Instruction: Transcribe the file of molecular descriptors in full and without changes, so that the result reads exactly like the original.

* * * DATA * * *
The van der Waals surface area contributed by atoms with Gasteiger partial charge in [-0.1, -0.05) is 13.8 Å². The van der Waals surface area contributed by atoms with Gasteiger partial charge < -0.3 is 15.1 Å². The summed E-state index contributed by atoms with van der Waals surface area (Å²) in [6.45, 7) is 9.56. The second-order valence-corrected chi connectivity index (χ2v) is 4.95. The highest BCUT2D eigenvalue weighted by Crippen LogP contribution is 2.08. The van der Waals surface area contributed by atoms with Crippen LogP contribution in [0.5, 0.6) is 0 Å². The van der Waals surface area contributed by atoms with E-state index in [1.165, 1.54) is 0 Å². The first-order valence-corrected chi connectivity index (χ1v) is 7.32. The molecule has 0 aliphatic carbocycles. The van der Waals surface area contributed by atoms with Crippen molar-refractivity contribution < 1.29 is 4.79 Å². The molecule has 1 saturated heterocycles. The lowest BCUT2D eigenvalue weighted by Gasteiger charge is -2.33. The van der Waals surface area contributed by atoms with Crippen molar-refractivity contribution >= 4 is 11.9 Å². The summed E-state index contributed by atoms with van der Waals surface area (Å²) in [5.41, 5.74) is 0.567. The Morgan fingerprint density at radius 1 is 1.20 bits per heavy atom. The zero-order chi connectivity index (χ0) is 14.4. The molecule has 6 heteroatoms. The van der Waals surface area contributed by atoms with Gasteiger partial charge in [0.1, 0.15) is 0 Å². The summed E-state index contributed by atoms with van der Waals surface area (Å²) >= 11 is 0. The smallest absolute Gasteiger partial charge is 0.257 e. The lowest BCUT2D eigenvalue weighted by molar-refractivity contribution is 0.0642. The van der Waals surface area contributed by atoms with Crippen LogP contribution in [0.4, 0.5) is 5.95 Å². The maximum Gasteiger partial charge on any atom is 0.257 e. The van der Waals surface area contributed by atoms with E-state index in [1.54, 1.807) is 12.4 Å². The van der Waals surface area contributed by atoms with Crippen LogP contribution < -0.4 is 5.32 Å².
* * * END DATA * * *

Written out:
The van der Waals surface area contributed by atoms with Gasteiger partial charge in [-0.1, -0.05) is 13.8 Å². The van der Waals surface area contributed by atoms with Gasteiger partial charge < -0.3 is 15.1 Å². The summed E-state index contributed by atoms with van der Waals surface area (Å²) in [6.45, 7) is 9.56. The second-order valence-corrected chi connectivity index (χ2v) is 4.95. The highest BCUT2D eigenvalue weighted by Crippen LogP contribution is 2.08. The van der Waals surface area contributed by atoms with Crippen LogP contribution in [0.5, 0.6) is 0 Å². The van der Waals surface area contributed by atoms with E-state index in [1.165, 1.54) is 0 Å². The first-order valence-corrected chi connectivity index (χ1v) is 7.32. The molecule has 0 aliphatic carbocycles. The van der Waals surface area contributed by atoms with Crippen molar-refractivity contribution < 1.29 is 4.79 Å². The molecule has 1 saturated heterocycles. The lowest BCUT2D eigenvalue weighted by Gasteiger charge is -2.33. The van der Waals surface area contributed by atoms with Crippen molar-refractivity contribution >= 4 is 11.9 Å². The summed E-state index contributed by atoms with van der Waals surface area (Å²) in [5.41, 5.74) is 0.567. The Morgan fingerprint density at radius 1 is 1.20 bits per heavy atom. The zero-order chi connectivity index (χ0) is 14.4. The molecule has 6 heteroatoms. The van der Waals surface area contributed by atoms with Gasteiger partial charge in [0.1, 0.15) is 0 Å². The summed E-state index contributed by atoms with van der Waals surface area (Å²) >= 11 is 0. The smallest absolute Gasteiger partial charge is 0.257 e. The lowest BCUT2D eigenvalue weighted by molar-refractivity contribution is 0.0642. The van der Waals surface area contributed by atoms with Crippen LogP contribution in [0.4, 0.5) is 5.95 Å². The maximum Gasteiger partial charge on any atom is 0.257 e. The van der Waals surface area contributed by atoms with E-state index in [1.54, 1.807) is 12.4 Å². The van der Waals surface area contributed by atoms with Crippen LogP contribution < -0.4 is 5.32 Å².